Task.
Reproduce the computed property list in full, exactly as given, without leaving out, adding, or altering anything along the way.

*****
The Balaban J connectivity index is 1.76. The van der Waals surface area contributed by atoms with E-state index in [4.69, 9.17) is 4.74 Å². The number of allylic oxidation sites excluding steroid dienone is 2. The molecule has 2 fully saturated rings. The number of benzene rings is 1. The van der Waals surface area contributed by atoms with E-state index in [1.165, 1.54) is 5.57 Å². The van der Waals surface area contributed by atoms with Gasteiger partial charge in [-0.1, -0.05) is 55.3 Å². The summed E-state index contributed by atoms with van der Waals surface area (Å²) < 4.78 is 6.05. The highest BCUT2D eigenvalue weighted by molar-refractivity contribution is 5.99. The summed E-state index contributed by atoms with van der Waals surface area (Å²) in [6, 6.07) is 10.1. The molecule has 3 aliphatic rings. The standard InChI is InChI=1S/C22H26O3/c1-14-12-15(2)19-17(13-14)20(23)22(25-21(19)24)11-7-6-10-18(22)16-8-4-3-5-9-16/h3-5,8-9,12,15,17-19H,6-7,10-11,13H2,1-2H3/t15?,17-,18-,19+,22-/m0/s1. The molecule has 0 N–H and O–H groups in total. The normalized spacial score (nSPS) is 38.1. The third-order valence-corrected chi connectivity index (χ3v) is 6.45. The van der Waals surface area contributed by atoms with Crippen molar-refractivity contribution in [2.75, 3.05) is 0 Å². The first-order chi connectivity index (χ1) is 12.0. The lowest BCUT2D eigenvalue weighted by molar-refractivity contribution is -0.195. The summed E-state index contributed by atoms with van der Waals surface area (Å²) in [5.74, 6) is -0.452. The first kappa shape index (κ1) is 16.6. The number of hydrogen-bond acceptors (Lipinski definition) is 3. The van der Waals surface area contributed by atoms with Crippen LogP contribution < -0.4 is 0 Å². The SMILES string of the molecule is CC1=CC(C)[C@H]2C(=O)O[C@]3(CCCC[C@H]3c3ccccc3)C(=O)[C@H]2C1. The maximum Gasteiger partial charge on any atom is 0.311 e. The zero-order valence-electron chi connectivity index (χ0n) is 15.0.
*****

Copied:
The Balaban J connectivity index is 1.76. The van der Waals surface area contributed by atoms with E-state index in [4.69, 9.17) is 4.74 Å². The number of allylic oxidation sites excluding steroid dienone is 2. The molecule has 2 fully saturated rings. The number of benzene rings is 1. The van der Waals surface area contributed by atoms with E-state index in [1.165, 1.54) is 5.57 Å². The van der Waals surface area contributed by atoms with Gasteiger partial charge in [-0.1, -0.05) is 55.3 Å². The summed E-state index contributed by atoms with van der Waals surface area (Å²) < 4.78 is 6.05. The highest BCUT2D eigenvalue weighted by molar-refractivity contribution is 5.99. The summed E-state index contributed by atoms with van der Waals surface area (Å²) in [6, 6.07) is 10.1. The molecule has 3 aliphatic rings. The standard InChI is InChI=1S/C22H26O3/c1-14-12-15(2)19-17(13-14)20(23)22(25-21(19)24)11-7-6-10-18(22)16-8-4-3-5-9-16/h3-5,8-9,12,15,17-19H,6-7,10-11,13H2,1-2H3/t15?,17-,18-,19+,22-/m0/s1. The molecule has 0 N–H and O–H groups in total. The normalized spacial score (nSPS) is 38.1. The third-order valence-corrected chi connectivity index (χ3v) is 6.45. The van der Waals surface area contributed by atoms with Crippen molar-refractivity contribution in [2.75, 3.05) is 0 Å². The first-order chi connectivity index (χ1) is 12.0. The lowest BCUT2D eigenvalue weighted by molar-refractivity contribution is -0.195. The summed E-state index contributed by atoms with van der Waals surface area (Å²) in [5.74, 6) is -0.452. The first kappa shape index (κ1) is 16.6. The number of hydrogen-bond acceptors (Lipinski definition) is 3. The van der Waals surface area contributed by atoms with Crippen LogP contribution < -0.4 is 0 Å². The SMILES string of the molecule is CC1=CC(C)[C@H]2C(=O)O[C@]3(CCCC[C@H]3c3ccccc3)C(=O)[C@H]2C1. The maximum Gasteiger partial charge on any atom is 0.311 e. The zero-order valence-electron chi connectivity index (χ0n) is 15.0.